Chad Skelton has done another piecein the Curious Dad section of the Vancouver Sun. This time it’s on reasons childfree might be on to something.  His reasons re why the childfree might be “right”: 1) there isn’t strong evidence that having kids makes you happier, 2) the decision is eco-friendly and 3) it’s best for everyone not to have them if you don’t want them.  Fair enough.  But the subsequent post is more interesting.

Some comments he got in response to the piece about why the childfree might be wrong were fierce and he felt that a final piece would clarify some things:

1. Don’t take it personally. He claims that the series of posts was simply an intellectual exercise, musing about the pros and cons of childlessness. Nothing more. I beg to differ. I welcome intellectual and respectful discussion and this was not that–his judgments come through loud and clear.

2. Being judgmental in a blog post isn’t the same thing as being judgmental in person. He says it’s OK to be judging in writing, but don’t worry he would never tell you may be wrong to your face. In person or in writing, as I’ve harped before, judgment gets us nowhere.

3. Respect for other people’s decisions doesn’t mean you can’t talk about them. Sure, talk about it but I’d sure like to see more talk that has the intent toward understanding and embracing differences.

4. I don’t believe in “identity politics.’ That as “breeder” (insert by me: I wish this word was not used–it reeks of judgment) the childfree claim he has no right to talk about the choices of childfree people. Here we agree — just because he is a parent doesn’t mean he should not talk about the childfree.  It is the way he chooses to talk about it that widens the divide. He might have had his childfree friend Bruce Gillespie, editor of Nobody’s Father, in his first piece, but it seems he uses Gillespie to set up judgmental debate on both sides.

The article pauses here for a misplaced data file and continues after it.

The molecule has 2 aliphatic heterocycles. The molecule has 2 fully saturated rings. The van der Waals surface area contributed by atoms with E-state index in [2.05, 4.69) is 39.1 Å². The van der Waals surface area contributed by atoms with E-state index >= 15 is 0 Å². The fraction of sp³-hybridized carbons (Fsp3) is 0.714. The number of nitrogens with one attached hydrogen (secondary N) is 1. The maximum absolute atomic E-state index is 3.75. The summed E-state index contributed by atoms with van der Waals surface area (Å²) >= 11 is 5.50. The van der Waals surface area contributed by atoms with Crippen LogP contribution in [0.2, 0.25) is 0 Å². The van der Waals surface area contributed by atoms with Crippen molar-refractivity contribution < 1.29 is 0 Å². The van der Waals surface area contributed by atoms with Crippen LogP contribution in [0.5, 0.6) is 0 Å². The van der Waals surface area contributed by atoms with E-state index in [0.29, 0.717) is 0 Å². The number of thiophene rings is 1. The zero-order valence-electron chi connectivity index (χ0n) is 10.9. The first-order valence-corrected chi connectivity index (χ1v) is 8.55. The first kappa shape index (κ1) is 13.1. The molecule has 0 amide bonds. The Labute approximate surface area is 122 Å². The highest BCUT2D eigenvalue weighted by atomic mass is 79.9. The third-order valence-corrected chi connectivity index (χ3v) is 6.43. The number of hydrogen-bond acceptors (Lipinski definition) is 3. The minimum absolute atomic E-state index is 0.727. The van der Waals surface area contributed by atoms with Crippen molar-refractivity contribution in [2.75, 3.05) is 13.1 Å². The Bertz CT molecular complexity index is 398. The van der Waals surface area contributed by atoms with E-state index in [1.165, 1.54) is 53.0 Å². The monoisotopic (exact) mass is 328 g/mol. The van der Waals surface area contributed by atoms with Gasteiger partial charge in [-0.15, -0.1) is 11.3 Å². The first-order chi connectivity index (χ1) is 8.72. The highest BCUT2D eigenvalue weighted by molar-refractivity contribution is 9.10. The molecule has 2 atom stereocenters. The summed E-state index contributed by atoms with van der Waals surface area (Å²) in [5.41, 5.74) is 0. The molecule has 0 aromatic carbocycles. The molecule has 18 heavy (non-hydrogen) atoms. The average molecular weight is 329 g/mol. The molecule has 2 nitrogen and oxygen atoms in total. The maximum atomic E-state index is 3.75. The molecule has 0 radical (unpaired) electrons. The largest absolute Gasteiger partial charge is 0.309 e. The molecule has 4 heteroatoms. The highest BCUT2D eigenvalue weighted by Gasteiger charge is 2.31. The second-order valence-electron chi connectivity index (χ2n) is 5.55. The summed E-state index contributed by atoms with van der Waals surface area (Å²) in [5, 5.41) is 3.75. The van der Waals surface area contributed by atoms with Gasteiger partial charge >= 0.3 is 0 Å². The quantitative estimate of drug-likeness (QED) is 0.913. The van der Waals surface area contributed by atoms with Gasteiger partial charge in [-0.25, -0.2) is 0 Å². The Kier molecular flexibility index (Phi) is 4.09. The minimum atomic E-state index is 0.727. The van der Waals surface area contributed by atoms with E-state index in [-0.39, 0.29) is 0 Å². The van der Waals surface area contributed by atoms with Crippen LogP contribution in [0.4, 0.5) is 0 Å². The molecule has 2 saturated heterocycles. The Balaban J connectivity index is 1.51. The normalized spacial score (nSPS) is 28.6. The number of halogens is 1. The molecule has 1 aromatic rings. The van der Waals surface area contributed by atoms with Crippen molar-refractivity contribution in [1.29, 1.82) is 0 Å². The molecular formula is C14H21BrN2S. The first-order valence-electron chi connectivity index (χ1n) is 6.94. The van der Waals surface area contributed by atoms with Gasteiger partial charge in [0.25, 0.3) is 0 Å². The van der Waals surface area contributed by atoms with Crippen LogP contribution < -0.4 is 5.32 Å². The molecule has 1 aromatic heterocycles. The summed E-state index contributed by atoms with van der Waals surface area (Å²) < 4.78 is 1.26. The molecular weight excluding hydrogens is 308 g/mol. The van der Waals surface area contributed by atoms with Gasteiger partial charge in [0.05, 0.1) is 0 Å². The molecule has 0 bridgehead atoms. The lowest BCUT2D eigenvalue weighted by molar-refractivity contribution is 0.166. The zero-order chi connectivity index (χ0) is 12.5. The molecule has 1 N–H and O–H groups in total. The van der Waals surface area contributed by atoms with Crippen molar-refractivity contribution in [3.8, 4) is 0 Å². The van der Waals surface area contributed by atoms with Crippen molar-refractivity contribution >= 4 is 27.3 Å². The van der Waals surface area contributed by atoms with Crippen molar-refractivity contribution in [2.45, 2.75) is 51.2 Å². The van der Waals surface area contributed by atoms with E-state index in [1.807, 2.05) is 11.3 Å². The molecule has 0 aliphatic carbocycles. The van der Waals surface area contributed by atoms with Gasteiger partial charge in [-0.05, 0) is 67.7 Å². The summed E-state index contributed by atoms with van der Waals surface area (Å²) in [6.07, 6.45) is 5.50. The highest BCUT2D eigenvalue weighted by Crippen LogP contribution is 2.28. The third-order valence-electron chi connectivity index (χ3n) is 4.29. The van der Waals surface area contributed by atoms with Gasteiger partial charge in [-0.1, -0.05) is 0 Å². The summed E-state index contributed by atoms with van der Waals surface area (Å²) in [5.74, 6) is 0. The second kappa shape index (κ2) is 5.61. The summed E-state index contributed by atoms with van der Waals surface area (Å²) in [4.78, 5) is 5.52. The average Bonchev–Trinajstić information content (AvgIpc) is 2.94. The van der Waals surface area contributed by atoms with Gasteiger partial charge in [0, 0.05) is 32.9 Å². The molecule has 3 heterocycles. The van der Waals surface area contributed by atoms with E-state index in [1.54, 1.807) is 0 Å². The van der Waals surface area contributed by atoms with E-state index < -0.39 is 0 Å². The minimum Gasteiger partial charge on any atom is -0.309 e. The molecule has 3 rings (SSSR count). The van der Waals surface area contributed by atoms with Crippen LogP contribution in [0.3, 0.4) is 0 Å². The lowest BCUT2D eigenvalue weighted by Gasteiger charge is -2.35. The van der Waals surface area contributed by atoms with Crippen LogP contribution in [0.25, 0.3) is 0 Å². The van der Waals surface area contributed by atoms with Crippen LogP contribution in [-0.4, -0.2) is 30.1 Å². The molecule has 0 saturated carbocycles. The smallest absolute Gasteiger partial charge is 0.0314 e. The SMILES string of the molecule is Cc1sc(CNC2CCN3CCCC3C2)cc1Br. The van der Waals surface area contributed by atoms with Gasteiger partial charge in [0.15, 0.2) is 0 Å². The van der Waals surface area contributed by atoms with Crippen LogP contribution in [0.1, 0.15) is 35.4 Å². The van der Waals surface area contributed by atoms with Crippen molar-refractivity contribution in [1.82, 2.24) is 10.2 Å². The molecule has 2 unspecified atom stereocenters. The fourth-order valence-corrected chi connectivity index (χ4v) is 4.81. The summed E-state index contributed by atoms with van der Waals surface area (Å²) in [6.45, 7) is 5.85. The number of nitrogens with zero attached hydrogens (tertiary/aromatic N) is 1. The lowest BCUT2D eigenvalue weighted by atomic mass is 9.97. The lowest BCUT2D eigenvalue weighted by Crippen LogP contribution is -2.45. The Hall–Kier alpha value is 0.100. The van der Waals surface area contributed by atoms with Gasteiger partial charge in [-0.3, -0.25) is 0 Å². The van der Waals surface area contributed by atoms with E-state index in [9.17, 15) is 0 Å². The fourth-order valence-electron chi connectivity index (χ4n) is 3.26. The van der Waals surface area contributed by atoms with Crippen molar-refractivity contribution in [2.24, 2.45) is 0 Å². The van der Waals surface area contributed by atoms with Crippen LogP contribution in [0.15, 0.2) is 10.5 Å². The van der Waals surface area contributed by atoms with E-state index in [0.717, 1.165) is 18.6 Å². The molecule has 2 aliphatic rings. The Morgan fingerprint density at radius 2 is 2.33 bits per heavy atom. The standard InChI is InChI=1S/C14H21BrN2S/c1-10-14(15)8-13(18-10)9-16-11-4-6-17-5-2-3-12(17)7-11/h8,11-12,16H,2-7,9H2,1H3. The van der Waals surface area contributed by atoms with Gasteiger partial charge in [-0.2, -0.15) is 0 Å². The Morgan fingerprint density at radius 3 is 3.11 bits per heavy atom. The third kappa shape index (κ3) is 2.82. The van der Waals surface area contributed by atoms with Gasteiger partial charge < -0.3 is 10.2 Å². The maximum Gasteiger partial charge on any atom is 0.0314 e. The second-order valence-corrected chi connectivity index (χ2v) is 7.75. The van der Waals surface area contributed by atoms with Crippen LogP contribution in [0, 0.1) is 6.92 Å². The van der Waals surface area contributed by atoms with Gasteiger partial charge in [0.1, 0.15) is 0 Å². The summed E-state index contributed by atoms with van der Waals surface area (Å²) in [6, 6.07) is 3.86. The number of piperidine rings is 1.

5. No one’s decisions are perfect…”just as parents can have kids and regret it — that the childless can, too. My posts were simply an exploration of the ways in which childless people could, theoretically, make the wrong decision.” That may be, but again, the way in which he discusses it only serves to create defense.

6. If you don’t like controversy, go read another blog.  He has “zero interest in writing a ‘tame, let’s-all-hold-hands-and-sing-Kumbaya type of blog.'”  Fair enough on that too.  He likes controversy and has every right to spur it on if he so chooses.

And that’s what he did in this case. The follow up piece seems to be trying to back petal a bit so that readers more clearly understand his intentions. While he may have tried to theoretically and intellectually discuss the issue, I read it, sometimes not so between the lines, as mostly another example of judgmental commentary.

I highlight Chad’s pieces as a way to contend that the middle ground between kumbaya and judgmental commentary written to spur controversy and defense is the more productive arena for discussion.  That is what I shoot for on this blog.  I welcome respectful, spirited debate and discussion, which does not include making others wrong. I have just seen too much of this on both sides, and continue to feel that in the end it does not ultimately serve either camp.

What are your reactions to Chad’ pieces? What are other examples of pieces that slam childfree or parents that in your opinion only result in a widened divide?

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